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phecy; and the fulfilment of prophecy is seen in their extermination. Of Egypt it is written
- It shall be the basest of the kingdoms, ' neither shall it exalt itself any more above
the nations; for I will diminish them, that they shall no more rule over the nations. Has not history here been the very transcript of prophecy, and that, because the provocations of Egypt had brought upon it the ban of prophecy? But above all the history of the Israelites themselves, to whom the law of God was especially given, illustrates the supremacy of that law, which they have broken, and may convince us by a fearful example, daily before our eyes, that, where the word of God has given its command, it shall never want either prophecy for its herald, or miracles for its executioners.
Surely then there can be nothing, which it more nearly concerns us to know, than what is that law of God, which comes to us, so strongly authenticated ; nor can we be at any loss, where to discover it, when we find the handwriting of God, so clearly impressed upon it in the bible.
If any thing, like this, could be pleaded on
behalf of the koran or shaster or any code of antichristian superstition, you might justly suspect error in the reasoning, and reject it, as a ground of confidence. But I believe it has never been attempted to produce a tissue of prophecy, of miracle, and of moral enactment, so strongly attested, so wonderfully combined, so reciprocally corroborated, in any work, except the bible. This is a threefold cord, of which it may be truly said, that it is not quickly broken ; and, while it remains entire, the sanction of the divine law, revealed in the bible, is established, like a rock, which may not be removed, but standeth fast for
It is impossible therefore, as I said before, that we can stop here. We must be anxious to know, what is the law of God, so marvellously ushered in to our view, because we cannot but be sensible, that it is a law, to which we are bound to conform ourselves in every particular, and because all the miracles and prophecies of both testaments are many concurring proofs, that the divine
being is jealous of its violation. Now every direction in holy writ is a part of that law; and we seem therefore to have a slow and difficult task before us, to extract from various detached histories, predictions, and discourses the scattered rules, which form the measure of our duty. The task however is shortened by observing, that there are some directions in the bible, which are peculiar to the people of Israel, being designed to keep them a peculiar nation, or relating to a state of things, in which the promised saviour of the world was still expected, and therefore no longer binding, when that long promised redeemer is arrived. It is yet further shortened by having been expressly reduced into summaries in the bible itself. Thus Jesus Christ says to his disciples in the text— Did not Moses give you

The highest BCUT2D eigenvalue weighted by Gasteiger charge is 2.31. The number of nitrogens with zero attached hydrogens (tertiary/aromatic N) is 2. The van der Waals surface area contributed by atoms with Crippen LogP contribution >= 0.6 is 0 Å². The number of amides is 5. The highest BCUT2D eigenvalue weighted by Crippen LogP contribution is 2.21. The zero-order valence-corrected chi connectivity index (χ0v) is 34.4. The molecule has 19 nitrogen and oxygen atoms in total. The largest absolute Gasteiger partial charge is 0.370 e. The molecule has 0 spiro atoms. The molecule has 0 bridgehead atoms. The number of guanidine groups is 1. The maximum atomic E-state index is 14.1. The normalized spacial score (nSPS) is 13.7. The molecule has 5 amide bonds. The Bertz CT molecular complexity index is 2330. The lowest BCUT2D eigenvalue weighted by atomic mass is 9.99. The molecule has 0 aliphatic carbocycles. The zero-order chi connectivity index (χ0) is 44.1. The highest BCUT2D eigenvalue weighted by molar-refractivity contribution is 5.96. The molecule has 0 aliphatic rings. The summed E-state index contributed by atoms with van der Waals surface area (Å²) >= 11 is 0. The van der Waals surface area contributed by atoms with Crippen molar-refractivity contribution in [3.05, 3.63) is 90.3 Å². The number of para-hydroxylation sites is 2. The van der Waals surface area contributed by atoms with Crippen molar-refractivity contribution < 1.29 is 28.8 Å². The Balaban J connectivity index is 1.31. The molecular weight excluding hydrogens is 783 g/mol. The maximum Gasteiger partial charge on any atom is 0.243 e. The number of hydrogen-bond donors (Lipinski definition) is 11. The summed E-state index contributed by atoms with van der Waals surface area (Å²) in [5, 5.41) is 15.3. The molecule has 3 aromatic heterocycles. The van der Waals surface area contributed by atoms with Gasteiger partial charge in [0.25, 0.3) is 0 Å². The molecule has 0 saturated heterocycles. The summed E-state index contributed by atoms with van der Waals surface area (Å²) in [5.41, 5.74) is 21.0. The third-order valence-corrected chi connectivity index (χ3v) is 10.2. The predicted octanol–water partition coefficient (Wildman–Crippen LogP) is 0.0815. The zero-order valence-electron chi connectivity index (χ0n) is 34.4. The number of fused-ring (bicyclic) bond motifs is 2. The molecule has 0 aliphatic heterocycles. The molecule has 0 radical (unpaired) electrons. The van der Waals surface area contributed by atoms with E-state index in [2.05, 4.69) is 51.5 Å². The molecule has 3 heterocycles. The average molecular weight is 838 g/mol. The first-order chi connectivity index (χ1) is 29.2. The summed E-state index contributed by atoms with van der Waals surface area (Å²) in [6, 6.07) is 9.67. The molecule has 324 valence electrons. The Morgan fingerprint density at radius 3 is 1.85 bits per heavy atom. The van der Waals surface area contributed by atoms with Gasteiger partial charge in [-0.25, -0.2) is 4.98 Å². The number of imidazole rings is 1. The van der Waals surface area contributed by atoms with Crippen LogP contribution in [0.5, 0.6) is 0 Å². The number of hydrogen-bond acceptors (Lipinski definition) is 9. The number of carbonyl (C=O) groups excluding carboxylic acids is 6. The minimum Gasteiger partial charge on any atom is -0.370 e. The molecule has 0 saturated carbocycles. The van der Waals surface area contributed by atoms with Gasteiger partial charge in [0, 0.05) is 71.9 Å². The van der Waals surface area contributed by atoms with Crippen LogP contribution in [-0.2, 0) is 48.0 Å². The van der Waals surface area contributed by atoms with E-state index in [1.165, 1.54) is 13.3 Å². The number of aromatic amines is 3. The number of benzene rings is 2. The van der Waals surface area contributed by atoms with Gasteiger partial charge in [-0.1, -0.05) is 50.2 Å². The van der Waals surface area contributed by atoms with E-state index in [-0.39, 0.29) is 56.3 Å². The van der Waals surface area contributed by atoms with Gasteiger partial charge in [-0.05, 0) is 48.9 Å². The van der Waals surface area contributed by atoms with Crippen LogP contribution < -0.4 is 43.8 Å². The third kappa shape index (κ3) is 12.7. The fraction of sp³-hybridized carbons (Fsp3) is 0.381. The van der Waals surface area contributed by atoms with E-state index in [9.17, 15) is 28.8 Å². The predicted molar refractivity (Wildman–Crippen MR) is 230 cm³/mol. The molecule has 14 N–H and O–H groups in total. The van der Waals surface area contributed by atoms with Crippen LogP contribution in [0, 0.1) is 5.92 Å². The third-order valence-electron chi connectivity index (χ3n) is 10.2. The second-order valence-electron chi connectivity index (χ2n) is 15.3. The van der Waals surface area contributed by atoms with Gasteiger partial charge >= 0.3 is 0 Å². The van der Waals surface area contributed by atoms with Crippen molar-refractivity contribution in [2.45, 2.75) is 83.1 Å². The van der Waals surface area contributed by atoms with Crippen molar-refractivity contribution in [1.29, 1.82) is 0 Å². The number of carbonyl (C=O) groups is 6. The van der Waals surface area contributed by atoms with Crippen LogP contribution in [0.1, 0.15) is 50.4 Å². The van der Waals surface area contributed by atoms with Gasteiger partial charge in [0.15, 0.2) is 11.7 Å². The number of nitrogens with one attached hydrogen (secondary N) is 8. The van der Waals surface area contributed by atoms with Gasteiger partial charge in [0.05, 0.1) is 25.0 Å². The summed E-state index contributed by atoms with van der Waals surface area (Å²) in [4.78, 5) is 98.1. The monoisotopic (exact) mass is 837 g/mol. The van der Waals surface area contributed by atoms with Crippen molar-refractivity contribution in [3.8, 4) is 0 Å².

the law?'—; from which question we may infer, that the whole law of God may be substantially gathered even from the writings of Moses alone.
Accordingly find in the twentieth chapter of Exodus, which is one of the five books, written by Moses, the law of God,
delivered by himself with extraordinary solemnity amidst thunders, and lightnings, and thick darkness, and the sound of a trumpet, and afterwards written on tables of stone by the finger of God himself, to distinguish it from all temporary or national enactments, as the everlasting law, binding on all mankind. And our saviour appeals to these very commandments, as containing in them the essence of all the law of God. "Thou knowest the
commandments'-said he“ Do not commit “adultery! Do not kill! Do not steal! Do not “ bear false witness! Honor thy father and thy “ mother"
But the substance of the divine law, given by Moses, has been still further reduced by our saviour, and thus brought, as it were, to a single point, which no understanding can be so feeble as not to comprehend, no memory so treacherous as not to retain : and even this compendious epitome of the law of God he quotes together with its solemn introduction, as it is found in the writings of Moses. Thus he says—' The ' first of all the commandments is—“ Hear, “ O Israel! The lord, our God, is one lord ; « and thou shalt love the lord, thy God, with “all thy heart and with all thy soul and with “all thy mind and with all thy strength.” « This is the first commandment: and the second is like, namely this. “ Thou shalt “ love thy neighbour, as thyself.” There is
none other commandment, greater than these.' -and again-On these two commandments * hang all the law and the prophets. The first of these two commandments is found in the fourth and fifth verses of the sixth chapter of Deuteronomy, the second in the eighteenth verse of the nineteenth chapter of Leviticus, both in the writings of Moses, which thus furnish us in an extremely small compass with a concentrated view of the whole law of our maker. • Our inquiry therefore is extremely simple. Have we ourselves kept this law hitherto ? and how may we hope to keep it hereafter?
It must be owned, that we set out on this inquiry with a very unfavorable intimation of its probable result. 'Did not Moses' (said the blessed Jesus to the Israelites of his day) give you the law ? and yet none of you keep